"If we continue to see drought conditions in 2014 we will see a small crop," Bianco said.
The Napa Valley has received about 3 inches of rain this winter, compared to the 15 inches it normally would have at this time, said Jennifer Putnam, executive director of the Napa Valley Grapegrowers.
"We're coming off a very dry base," Putnam said. "The last time we saw levels like this was in 1976 and 1977."
In Sonoma County, grape growers have had about 2 inches of rain since July, only 13 percent of the normal amount.
While the situation on the North Coast may be dire, grape growers on the Central Coast have even worse water problems.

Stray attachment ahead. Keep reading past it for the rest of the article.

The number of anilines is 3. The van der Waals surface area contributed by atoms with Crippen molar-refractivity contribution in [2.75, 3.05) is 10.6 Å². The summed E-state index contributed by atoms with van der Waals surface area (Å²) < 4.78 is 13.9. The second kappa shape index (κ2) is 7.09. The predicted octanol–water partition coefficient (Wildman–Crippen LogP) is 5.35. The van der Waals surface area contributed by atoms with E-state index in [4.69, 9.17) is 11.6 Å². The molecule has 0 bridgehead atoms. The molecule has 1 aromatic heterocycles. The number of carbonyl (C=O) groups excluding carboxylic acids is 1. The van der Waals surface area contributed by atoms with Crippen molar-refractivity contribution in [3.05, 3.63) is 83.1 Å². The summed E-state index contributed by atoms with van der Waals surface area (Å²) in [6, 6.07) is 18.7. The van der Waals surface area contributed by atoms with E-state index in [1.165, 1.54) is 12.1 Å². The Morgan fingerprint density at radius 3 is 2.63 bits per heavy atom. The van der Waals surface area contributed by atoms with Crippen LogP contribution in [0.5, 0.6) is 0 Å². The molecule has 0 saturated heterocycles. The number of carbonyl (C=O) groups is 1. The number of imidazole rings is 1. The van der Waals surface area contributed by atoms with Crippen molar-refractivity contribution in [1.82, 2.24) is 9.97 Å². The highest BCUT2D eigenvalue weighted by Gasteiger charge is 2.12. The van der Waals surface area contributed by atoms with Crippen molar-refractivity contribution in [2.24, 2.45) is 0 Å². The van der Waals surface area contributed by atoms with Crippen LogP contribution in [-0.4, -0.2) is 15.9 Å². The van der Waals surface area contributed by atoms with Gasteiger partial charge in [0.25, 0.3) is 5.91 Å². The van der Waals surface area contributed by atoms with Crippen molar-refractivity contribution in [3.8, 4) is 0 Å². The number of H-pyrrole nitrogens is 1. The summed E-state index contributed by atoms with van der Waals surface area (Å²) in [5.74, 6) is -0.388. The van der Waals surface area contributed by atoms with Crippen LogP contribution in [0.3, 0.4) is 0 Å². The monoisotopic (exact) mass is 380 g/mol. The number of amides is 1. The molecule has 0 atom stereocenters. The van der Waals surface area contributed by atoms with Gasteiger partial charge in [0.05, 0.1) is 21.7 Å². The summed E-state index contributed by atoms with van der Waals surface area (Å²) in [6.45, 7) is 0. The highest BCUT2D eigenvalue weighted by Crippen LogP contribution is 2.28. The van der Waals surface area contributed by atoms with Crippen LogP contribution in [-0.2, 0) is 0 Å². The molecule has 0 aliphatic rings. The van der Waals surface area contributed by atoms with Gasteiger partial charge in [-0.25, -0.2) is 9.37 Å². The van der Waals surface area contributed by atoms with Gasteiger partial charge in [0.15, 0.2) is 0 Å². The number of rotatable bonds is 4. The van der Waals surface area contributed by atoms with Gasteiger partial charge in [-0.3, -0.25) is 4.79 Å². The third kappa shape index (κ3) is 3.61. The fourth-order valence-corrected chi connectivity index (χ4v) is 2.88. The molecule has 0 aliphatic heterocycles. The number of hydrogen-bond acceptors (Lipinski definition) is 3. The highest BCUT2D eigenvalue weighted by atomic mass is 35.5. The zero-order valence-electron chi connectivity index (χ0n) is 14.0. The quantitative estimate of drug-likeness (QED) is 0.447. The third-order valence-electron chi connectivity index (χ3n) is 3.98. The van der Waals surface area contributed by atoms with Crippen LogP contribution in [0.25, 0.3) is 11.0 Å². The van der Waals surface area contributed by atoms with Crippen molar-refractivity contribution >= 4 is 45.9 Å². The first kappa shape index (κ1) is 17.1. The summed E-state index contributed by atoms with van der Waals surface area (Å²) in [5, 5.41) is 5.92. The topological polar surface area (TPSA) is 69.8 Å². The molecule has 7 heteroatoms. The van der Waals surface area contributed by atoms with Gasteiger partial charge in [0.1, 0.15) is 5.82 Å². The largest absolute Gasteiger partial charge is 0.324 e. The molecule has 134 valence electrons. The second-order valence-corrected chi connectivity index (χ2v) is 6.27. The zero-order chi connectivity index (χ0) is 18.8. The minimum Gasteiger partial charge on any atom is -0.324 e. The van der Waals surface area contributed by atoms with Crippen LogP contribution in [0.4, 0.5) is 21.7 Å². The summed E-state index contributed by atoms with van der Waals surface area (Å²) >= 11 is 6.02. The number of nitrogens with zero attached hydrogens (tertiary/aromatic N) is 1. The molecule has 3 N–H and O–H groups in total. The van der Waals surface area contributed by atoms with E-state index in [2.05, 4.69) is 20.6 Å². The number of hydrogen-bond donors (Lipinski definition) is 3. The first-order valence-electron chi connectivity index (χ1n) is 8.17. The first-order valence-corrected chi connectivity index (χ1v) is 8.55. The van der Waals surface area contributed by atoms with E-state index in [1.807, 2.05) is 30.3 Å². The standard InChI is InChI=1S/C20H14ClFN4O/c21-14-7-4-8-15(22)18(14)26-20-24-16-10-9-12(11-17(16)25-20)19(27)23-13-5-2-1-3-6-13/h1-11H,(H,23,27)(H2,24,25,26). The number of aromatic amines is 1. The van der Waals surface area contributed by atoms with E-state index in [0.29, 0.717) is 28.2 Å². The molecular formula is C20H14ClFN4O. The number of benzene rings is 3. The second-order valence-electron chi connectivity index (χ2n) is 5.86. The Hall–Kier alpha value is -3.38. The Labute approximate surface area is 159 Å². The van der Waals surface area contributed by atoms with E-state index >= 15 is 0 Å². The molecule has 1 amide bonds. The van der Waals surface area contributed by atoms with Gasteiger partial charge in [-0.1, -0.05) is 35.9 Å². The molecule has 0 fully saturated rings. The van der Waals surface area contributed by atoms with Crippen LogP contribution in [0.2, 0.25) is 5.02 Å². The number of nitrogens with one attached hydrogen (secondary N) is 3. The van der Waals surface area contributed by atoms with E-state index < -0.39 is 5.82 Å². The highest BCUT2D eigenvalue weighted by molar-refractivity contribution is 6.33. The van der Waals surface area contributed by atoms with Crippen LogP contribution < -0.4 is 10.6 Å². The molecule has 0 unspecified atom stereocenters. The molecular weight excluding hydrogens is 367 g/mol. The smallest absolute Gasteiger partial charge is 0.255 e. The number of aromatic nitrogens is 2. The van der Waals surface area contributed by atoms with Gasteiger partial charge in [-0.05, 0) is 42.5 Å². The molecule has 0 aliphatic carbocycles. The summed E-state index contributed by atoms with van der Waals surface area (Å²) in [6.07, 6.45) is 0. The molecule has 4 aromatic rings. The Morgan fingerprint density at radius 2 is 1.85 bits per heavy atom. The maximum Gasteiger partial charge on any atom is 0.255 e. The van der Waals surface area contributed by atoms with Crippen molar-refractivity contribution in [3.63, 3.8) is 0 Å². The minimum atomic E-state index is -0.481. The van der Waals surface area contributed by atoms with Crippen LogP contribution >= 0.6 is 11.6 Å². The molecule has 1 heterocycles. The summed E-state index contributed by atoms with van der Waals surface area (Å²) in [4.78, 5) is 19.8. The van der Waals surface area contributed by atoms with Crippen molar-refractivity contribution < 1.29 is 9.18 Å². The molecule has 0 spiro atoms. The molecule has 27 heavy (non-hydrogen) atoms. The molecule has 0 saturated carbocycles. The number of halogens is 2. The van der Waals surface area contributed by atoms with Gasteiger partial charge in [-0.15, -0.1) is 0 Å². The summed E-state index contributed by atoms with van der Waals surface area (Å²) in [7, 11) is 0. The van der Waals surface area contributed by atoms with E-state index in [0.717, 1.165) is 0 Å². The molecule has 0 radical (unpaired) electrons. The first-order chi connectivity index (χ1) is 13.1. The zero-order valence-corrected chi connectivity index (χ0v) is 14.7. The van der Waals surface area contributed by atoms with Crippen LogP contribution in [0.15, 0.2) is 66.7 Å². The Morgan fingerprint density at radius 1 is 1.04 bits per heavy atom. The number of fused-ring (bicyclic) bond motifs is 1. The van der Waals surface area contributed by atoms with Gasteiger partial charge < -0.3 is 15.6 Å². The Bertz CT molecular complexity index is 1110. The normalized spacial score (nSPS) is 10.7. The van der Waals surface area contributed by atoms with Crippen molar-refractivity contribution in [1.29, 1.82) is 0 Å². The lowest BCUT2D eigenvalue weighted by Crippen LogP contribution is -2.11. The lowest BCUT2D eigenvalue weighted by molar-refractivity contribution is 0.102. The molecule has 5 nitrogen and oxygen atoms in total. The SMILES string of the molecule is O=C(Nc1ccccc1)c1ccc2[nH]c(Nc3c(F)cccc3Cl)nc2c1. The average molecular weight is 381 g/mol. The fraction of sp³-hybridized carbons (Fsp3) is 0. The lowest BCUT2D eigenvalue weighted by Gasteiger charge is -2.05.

"This is not just a local problem, it's a statewide problem," said Doug McIlroy, director of winegrowing at Rodney Strong Wine Estates.
Vineyard managers and wineries alike are taking steps to curtail water use.
At Constellation Brands, executives are having serious conversations about water conservation in the wineries, said Steve Smit, vice president of vineyards and grape management. A winery typically uses about 1 to 4 gallons of water for each gallon of wine it produces, primarily on cleaning tanks and pipes, Smit said.
"Conservation has always been in the forefront, but this is just one more squeeze," Smit said.
Wineries are looking for new ways to collect and conserve water. For example, wineries that aren't already collecting rain water could start. But that won't help in this situation, Smit said.